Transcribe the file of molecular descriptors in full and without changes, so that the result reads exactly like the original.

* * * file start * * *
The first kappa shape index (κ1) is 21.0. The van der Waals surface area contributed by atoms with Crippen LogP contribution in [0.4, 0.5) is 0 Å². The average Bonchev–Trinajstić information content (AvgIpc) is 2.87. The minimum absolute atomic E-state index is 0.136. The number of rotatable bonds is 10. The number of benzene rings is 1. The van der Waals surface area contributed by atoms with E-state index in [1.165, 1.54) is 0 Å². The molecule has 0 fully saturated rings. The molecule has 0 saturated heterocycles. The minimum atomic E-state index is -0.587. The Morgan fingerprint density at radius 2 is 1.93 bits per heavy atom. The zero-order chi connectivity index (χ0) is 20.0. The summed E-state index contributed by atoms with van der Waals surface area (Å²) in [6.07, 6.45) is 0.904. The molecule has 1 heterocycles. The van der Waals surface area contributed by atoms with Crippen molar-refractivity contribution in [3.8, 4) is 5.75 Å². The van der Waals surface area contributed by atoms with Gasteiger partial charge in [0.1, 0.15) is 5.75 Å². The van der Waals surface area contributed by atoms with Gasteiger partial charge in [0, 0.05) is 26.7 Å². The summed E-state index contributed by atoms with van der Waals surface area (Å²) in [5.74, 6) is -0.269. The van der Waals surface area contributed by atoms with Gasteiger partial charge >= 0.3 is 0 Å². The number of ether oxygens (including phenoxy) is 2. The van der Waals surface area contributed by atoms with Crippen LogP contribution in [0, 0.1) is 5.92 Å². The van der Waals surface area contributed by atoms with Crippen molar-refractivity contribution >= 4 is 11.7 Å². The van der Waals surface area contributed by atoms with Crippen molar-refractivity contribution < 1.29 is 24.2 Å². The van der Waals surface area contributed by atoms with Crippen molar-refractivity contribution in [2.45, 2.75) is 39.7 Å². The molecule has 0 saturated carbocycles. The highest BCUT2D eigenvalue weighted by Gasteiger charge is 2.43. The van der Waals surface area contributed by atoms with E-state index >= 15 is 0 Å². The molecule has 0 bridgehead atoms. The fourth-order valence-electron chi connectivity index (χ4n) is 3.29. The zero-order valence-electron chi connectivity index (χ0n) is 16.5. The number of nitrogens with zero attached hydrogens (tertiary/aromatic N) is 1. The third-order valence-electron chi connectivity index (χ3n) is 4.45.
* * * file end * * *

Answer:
The first kappa shape index (κ1) is 21.0. The van der Waals surface area contributed by atoms with Crippen LogP contribution in [0.4, 0.5) is 0 Å². The average Bonchev–Trinajstić information content (AvgIpc) is 2.87. The minimum absolute atomic E-state index is 0.136. The number of rotatable bonds is 10. The number of benzene rings is 1. The van der Waals surface area contributed by atoms with E-state index in [1.165, 1.54) is 0 Å². The molecule has 0 fully saturated rings. The molecule has 0 saturated heterocycles. The minimum atomic E-state index is -0.587. The Morgan fingerprint density at radius 2 is 1.93 bits per heavy atom. The zero-order chi connectivity index (χ0) is 20.0. The summed E-state index contributed by atoms with van der Waals surface area (Å²) in [6.07, 6.45) is 0.904. The molecule has 1 heterocycles. The van der Waals surface area contributed by atoms with Crippen molar-refractivity contribution in [3.8, 4) is 5.75 Å². The van der Waals surface area contributed by atoms with Gasteiger partial charge in [0.1, 0.15) is 5.75 Å². The van der Waals surface area contributed by atoms with Gasteiger partial charge in [0, 0.05) is 26.7 Å². The summed E-state index contributed by atoms with van der Waals surface area (Å²) in [5.74, 6) is -0.269. The van der Waals surface area contributed by atoms with Gasteiger partial charge >= 0.3 is 0 Å². The number of ether oxygens (including phenoxy) is 2. The van der Waals surface area contributed by atoms with Crippen LogP contribution in [0, 0.1) is 5.92 Å². The van der Waals surface area contributed by atoms with Crippen molar-refractivity contribution >= 4 is 11.7 Å². The van der Waals surface area contributed by atoms with Crippen molar-refractivity contribution < 1.29 is 24.2 Å². The van der Waals surface area contributed by atoms with Crippen molar-refractivity contribution in [2.45, 2.75) is 39.7 Å². The molecule has 0 saturated carbocycles. The highest BCUT2D eigenvalue weighted by Gasteiger charge is 2.43. The van der Waals surface area contributed by atoms with E-state index >= 15 is 0 Å². The molecule has 0 bridgehead atoms. The fourth-order valence-electron chi connectivity index (χ4n) is 3.29. The zero-order valence-electron chi connectivity index (χ0n) is 16.5. The number of nitrogens with zero attached hydrogens (tertiary/aromatic N) is 1. The third-order valence-electron chi connectivity index (χ3n) is 4.45.